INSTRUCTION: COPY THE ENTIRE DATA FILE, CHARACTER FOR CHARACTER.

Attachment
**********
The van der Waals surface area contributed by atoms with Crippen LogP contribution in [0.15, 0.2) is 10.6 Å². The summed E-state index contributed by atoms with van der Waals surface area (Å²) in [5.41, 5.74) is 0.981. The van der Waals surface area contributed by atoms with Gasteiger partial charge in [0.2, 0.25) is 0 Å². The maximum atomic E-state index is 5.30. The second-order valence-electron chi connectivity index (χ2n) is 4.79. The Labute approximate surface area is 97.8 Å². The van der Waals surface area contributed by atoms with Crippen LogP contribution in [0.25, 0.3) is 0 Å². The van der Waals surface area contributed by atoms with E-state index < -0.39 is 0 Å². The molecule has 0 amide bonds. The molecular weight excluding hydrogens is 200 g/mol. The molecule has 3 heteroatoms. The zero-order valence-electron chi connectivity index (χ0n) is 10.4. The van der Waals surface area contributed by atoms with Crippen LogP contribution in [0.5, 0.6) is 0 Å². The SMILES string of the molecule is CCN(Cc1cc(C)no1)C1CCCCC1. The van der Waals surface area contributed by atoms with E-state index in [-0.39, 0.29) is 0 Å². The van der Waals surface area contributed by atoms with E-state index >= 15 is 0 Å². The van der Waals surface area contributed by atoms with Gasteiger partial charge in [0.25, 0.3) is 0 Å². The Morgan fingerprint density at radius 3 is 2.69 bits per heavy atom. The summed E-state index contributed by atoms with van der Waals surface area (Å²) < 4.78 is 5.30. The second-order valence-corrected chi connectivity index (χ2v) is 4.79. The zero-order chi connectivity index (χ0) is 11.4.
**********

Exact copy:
The van der Waals surface area contributed by atoms with Crippen LogP contribution in [0.15, 0.2) is 10.6 Å². The summed E-state index contributed by atoms with van der Waals surface area (Å²) in [5.41, 5.74) is 0.981. The van der Waals surface area contributed by atoms with Gasteiger partial charge in [0.2, 0.25) is 0 Å². The maximum atomic E-state index is 5.30. The second-order valence-electron chi connectivity index (χ2n) is 4.79. The Labute approximate surface area is 97.8 Å². The van der Waals surface area contributed by atoms with Crippen LogP contribution in [0.25, 0.3) is 0 Å². The van der Waals surface area contributed by atoms with E-state index < -0.39 is 0 Å². The molecule has 0 amide bonds. The molecular weight excluding hydrogens is 200 g/mol. The molecule has 3 heteroatoms. The zero-order valence-electron chi connectivity index (χ0n) is 10.4. The van der Waals surface area contributed by atoms with Crippen LogP contribution in [0.5, 0.6) is 0 Å². The SMILES string of the molecule is CCN(Cc1cc(C)no1)C1CCCCC1. The van der Waals surface area contributed by atoms with E-state index in [-0.39, 0.29) is 0 Å². The van der Waals surface area contributed by atoms with E-state index >= 15 is 0 Å². The van der Waals surface area contributed by atoms with Gasteiger partial charge in [0.25, 0.3) is 0 Å². The Morgan fingerprint density at radius 3 is 2.69 bits per heavy atom. The summed E-state index contributed by atoms with van der Waals surface area (Å²) < 4.78 is 5.30. The second-order valence-corrected chi connectivity index (χ2v) is 4.79. The zero-order chi connectivity index (χ0) is 11.4.